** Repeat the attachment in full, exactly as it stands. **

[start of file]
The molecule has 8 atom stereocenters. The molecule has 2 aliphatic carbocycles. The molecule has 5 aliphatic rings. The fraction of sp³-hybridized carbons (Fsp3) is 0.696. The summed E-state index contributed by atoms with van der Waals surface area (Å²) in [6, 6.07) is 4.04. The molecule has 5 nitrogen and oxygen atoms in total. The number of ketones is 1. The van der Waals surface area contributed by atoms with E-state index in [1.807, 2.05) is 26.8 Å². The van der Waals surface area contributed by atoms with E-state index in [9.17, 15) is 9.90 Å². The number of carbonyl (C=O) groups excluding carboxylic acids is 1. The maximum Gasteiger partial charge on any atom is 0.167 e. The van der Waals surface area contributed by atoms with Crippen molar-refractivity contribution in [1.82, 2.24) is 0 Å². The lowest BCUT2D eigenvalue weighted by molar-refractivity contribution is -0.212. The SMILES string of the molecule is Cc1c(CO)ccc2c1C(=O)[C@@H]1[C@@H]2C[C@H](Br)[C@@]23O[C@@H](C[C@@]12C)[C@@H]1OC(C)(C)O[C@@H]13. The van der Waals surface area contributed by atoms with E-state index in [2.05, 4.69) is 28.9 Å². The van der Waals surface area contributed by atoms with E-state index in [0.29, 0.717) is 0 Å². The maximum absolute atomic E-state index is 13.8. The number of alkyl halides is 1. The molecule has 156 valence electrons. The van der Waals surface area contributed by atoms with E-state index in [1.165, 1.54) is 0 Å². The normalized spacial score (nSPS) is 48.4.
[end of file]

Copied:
The molecule has 8 atom stereocenters. The molecule has 2 aliphatic carbocycles. The molecule has 5 aliphatic rings. The fraction of sp³-hybridized carbons (Fsp3) is 0.696. The summed E-state index contributed by atoms with van der Waals surface area (Å²) in [6, 6.07) is 4.04. The molecule has 5 nitrogen and oxygen atoms in total. The number of ketones is 1. The van der Waals surface area contributed by atoms with E-state index in [1.807, 2.05) is 26.8 Å². The van der Waals surface area contributed by atoms with E-state index in [9.17, 15) is 9.90 Å². The number of carbonyl (C=O) groups excluding carboxylic acids is 1. The maximum Gasteiger partial charge on any atom is 0.167 e. The van der Waals surface area contributed by atoms with Crippen molar-refractivity contribution in [1.82, 2.24) is 0 Å². The lowest BCUT2D eigenvalue weighted by molar-refractivity contribution is -0.212. The SMILES string of the molecule is Cc1c(CO)ccc2c1C(=O)[C@@H]1[C@@H]2C[C@H](Br)[C@@]23O[C@@H](C[C@@]12C)[C@@H]1OC(C)(C)O[C@@H]13. The van der Waals surface area contributed by atoms with E-state index in [2.05, 4.69) is 28.9 Å². The van der Waals surface area contributed by atoms with E-state index in [0.29, 0.717) is 0 Å². The maximum absolute atomic E-state index is 13.8. The number of alkyl halides is 1. The molecule has 156 valence electrons. The van der Waals surface area contributed by atoms with E-state index in [1.165, 1.54) is 0 Å². The normalized spacial score (nSPS) is 48.4.